Oxygen and moisture absorption, corrosion.

Magnet damage resulting from mishandling, impact, or excessive vibration.

Magnet wear from abrasive product types and/or high-tonnage lines.

Operating temperatures and thermal shock.

If you hit a magnet with a hammer it could lose it's magnetism if you don't break it into pieces.

Magnets can lose their domain alignment if struck with a hammer or heated to very high temperature.

The vibration to the atoms caused by the blow can cause the domains to randomly align.

It is also possible to demagnetize a magnet by hitting the ends of the magnet with a hammer, which will alter the order of the magnet.

Magnets should basically last for hundreds of years without losing magnetism.

A magnet may lose around 1 percent of it's magnetism over 100 years.

For example, it is estimated that a neodymium magnet loses approximately 5% of its magnetism every 100 years.

Magnetism is caused by motion of electrical charges.

The source of magnetism is the electric charges.

The movement of the electric charge causes magnetism. Substances are made from tiny atoms.

These atoms have protons, electrons and neutrons.

Every substance is made up of tiny units called atoms.

Each atom has electrons, particles that carry electric charges.

To become magnetized, another strongly magnetic substance must enter the magnetic field of an existing magnet.

Magnets can produce electricity.

Moving a magnet around a coil of wire, or moving a coil of wire around a magnet, pushes the electrons in the wire and creates an electrical current.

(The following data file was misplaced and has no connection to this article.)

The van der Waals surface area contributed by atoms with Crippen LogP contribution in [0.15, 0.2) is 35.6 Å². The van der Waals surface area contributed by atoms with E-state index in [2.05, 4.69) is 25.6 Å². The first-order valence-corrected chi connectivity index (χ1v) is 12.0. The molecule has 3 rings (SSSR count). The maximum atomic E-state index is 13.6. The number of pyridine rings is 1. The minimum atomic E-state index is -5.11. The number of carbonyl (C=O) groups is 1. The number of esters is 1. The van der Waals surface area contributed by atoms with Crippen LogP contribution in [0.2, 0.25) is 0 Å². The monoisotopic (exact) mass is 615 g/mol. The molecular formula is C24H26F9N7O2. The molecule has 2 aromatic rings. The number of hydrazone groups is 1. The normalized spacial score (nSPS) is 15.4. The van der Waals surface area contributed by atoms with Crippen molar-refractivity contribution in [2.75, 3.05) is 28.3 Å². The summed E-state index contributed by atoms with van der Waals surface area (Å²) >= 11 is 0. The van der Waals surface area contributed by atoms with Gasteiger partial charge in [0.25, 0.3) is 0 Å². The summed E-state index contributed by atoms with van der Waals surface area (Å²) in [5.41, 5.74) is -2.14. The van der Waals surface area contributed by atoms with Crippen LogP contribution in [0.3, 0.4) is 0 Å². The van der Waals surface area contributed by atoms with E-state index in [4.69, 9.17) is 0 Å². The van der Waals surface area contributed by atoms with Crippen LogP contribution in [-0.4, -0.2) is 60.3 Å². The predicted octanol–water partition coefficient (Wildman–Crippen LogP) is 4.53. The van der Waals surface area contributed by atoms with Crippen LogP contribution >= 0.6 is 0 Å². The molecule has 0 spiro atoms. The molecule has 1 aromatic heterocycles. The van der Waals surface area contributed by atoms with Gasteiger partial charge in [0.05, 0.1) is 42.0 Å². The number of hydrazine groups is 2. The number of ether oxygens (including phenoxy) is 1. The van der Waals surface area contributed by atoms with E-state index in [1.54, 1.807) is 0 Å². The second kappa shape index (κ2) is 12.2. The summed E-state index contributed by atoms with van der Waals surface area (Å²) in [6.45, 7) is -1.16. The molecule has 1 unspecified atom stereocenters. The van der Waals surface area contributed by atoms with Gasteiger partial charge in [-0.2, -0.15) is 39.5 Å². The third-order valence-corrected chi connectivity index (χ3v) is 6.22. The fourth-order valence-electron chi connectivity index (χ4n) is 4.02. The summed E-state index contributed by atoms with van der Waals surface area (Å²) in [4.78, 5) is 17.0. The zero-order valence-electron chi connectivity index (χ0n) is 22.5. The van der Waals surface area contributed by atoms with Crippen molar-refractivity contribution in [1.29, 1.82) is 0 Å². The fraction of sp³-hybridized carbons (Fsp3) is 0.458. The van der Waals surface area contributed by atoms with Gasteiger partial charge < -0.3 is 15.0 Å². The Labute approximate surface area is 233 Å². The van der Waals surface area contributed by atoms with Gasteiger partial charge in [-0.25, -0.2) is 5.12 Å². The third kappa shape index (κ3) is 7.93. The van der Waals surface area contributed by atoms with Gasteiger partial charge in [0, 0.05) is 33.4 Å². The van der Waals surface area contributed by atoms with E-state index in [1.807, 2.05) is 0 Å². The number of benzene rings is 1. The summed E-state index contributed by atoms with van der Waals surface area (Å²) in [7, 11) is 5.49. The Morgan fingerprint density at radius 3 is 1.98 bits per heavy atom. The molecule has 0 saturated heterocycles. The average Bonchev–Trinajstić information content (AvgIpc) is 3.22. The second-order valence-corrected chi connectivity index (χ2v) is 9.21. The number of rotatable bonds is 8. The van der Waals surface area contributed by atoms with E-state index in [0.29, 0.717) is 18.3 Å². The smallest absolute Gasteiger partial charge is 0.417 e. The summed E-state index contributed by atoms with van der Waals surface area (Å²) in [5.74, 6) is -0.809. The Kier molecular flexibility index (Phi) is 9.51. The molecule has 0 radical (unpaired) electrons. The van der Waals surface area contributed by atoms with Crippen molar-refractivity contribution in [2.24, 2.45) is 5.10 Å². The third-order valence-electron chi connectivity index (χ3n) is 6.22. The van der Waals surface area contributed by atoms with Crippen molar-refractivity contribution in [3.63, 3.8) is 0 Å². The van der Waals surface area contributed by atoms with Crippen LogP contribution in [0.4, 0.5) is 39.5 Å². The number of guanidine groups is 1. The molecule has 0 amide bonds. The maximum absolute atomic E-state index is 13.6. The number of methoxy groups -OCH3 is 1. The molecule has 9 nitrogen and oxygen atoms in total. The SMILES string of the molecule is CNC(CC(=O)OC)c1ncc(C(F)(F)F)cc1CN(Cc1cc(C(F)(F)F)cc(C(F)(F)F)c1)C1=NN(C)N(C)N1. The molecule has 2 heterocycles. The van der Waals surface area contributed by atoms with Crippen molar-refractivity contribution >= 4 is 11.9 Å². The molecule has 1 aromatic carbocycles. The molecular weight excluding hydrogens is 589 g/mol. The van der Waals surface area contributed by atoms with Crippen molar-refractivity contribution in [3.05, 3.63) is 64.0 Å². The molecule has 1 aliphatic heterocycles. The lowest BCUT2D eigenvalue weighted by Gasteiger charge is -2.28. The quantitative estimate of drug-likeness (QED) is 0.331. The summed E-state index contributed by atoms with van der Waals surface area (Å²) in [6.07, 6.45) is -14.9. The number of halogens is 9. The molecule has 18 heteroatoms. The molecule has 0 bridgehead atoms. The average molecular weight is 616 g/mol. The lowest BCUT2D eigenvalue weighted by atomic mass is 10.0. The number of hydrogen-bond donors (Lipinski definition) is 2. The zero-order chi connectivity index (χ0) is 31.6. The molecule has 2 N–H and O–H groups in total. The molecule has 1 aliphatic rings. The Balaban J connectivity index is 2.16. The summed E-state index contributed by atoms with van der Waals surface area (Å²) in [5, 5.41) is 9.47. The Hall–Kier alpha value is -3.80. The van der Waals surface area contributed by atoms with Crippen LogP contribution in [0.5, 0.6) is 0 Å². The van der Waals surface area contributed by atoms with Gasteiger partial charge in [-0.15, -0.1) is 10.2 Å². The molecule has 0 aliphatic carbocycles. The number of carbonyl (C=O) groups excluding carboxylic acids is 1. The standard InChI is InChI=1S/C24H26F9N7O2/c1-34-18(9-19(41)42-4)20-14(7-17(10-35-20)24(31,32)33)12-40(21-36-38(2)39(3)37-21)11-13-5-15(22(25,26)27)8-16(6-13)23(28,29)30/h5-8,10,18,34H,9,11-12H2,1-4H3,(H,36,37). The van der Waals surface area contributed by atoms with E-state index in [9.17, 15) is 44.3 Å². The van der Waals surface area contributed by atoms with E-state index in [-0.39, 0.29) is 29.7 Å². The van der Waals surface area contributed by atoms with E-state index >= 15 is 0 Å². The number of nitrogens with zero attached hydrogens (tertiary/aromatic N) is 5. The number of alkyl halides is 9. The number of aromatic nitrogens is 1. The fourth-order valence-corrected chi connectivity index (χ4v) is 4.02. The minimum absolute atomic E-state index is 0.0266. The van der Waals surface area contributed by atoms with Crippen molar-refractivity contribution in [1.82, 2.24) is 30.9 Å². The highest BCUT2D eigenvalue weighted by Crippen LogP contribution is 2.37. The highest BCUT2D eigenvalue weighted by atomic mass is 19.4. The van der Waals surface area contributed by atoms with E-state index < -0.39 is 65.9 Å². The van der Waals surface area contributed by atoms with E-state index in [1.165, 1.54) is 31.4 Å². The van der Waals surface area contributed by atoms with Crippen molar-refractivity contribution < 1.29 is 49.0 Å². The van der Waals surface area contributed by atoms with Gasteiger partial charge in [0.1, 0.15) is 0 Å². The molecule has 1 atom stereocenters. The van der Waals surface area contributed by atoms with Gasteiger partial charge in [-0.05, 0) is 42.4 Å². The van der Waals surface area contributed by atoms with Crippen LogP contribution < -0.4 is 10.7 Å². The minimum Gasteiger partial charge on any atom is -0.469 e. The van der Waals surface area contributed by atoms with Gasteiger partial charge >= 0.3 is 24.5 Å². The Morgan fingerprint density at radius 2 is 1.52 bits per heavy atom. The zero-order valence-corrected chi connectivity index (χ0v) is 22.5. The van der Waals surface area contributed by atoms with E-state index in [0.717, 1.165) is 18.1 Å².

Electrical generators work through magnetism to create electricity.

Although the rotor and stator that has copper wire on it to create magnetism need a source of energy such as steam, gas engine etc to turn the rotor to make the electricity.

Whenever you bring coils and magnets together (in the proper orientation and moving with respect to each other), magic happens.

 In this case, it is the Edisonian magic of lighting a light bulb.

Turning the crank rotates a coil inside of the large U-shaped magnets.

Electric generators work on the principle of electromagnetic induction.

A conductor coil (a copper coil tightly wound onto a metal core) is rotated rapidly between the poles of a horseshoe type magnet.

The magnetic field will interfere with the electrons in the conductor to induce a flow of electric current inside it.

Electromagnetic or magnetic induction is the production of an electromotive force across an electrical conductor in a changing magnetic field.

Michael Faraday is generally credited with the discovery of induction in 1831, and James Clerk Maxwell mathematically described it as Faraday's law of induction.

Today, electromagnetic induction is used to power many electrical devices.

One of the most widely known uses is in electrical generators (such as hydroelectric dams) where mechanical power is used to move a magnetic field past coils of wire to generate voltage.